How to Spot a Budding Superstar in Today's NFL

Andrew Garda@andrew_gardaFeatured ColumnistJuly 17, 2013

LANDOVER, MD - AUGUST 25:   Andrew Luck #12 of the Indianapolis Colts and  Robert Griffin III #10 of the Washington Redskins shake hands after a preseason game at FedExField on August 25, 2012 in Landover, Maryland.  (Photo by Patrick McDermott/Getty Images)
Patrick McDermott/Getty Images

It's always fun to try and spot the next "big thing" coming up in the NFL.

Will it be a rookie? A veteran journeyman? An undrafted free agent from the Canadian Football League?

Exactly how the heck do you figure out who it will be? What the heck makes a superstar anyway?

Folks, grab a beer and a seat. I'm here to help.

Lots of things go into the making of a superstar. You don't need them all, of course, but you need a combination of them.

Let's take a look at some of the potential contributing factors.



It won't always help, but it sure as heck doesn't hurt to be in a big market.

Otherwise, how do you explain Mark Sanchez's "Q" rating prior to the last two years.

As soon as he was drafted, Sanchez was in your face with magazine spreads and ESPN interviews. As a high draft pick, sure he was going to see some of that.

I mean, you must have missed all the spreads and commercials Matt Stafford did, right?

Sanchez coming from another huge media market called Los Angeles didn't hurt.

Of course, you can become a big deal without a location in a big market or with a "big" team, but it doesn't hurt.

Just ask Eli Manning, Tony Romo, Ben Roethlisberger, Lawrence Taylor or Victor Cruz.



There are many things Robert Griffin III does well, but one of the most entertaining aspects of RG3 is actually something which happens off the field.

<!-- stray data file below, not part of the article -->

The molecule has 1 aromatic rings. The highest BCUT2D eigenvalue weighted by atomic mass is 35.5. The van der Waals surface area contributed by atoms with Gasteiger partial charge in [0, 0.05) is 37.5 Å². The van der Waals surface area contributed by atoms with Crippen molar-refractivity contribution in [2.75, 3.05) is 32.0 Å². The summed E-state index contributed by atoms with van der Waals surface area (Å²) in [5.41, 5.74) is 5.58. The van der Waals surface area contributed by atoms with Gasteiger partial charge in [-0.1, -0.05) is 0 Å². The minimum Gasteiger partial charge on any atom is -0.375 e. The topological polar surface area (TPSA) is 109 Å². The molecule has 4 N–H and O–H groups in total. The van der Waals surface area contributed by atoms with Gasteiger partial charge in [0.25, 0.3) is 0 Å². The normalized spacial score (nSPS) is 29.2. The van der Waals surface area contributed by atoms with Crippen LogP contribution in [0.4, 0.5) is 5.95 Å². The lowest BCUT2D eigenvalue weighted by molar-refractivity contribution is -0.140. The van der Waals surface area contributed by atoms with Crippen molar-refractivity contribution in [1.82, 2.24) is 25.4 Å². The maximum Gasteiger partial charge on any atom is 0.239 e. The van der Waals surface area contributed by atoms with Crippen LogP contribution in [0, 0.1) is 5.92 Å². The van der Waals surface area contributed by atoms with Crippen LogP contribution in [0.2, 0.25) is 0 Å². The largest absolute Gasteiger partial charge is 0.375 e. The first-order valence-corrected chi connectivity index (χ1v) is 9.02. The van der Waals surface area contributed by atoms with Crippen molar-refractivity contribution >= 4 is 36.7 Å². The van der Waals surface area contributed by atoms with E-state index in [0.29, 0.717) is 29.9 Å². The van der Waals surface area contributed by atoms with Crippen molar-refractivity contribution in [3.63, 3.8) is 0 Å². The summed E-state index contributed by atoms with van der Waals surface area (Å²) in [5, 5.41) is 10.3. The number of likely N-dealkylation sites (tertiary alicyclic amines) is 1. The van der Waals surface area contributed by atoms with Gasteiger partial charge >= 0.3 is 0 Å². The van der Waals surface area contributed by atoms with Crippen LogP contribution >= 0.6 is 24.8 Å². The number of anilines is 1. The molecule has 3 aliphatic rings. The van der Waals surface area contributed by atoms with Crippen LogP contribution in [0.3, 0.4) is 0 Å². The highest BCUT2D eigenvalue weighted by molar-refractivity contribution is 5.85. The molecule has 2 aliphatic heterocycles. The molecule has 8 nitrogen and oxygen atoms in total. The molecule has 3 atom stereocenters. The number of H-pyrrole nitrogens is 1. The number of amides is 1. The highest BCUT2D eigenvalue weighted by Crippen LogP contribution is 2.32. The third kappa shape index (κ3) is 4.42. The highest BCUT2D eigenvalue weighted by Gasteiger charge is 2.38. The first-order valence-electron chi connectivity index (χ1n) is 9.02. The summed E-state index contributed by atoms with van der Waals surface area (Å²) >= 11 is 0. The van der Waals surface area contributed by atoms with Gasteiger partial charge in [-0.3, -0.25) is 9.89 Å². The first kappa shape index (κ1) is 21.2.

The man can give a great soundbite.

Griffin has a ton of personality, sure, but he's also very clearly a student of the game who knows what is going on around him and can lay it out for the media.

He's more than a soundbite (even if that's the heading on this section), he's someone you enjoy hearing talk and can express himself very well.

All the ability in the world won't get you in front of the cameras on a regular basis if you can't (or won't) give an engaging interview.

Jay Cutler has ability, but he often doesn't seem to have any interest in playing that game. When he does (such as his radio interviews with the Waddle & Silvy on ESPN 1000 in Chicago) he can be a great interview. He just doesn't care to most of the time.

Which is one of many reasons his profile is much lower than it could be.

While Griffin, Andrew Luck, Calvin Johnson, Adrian Peterson, Jared Allen, Darrelle Revis and many more see a much wider profile.



When I used to (unsuccessfully) write screenplays in Los Angeles, one of the most important things you had to do was write engaging characters.

Well, given some of Hollywood's offerings, boobs or giant robots and Hobbits were higher on the list, but they had to be engaging.

People want a good story and if you have one, the media will eat it up.

One of the reason most of the media got suckered by the whole "fake girlfriend" part of Manti Te'o was because the story was just so damned compelling.

People love that. They love a great story. Overcome a severe sickness? Lose a parent? Find a long-lost brother?

The media and the public eat that up. Even better if you win a Super Bowl or National Championship.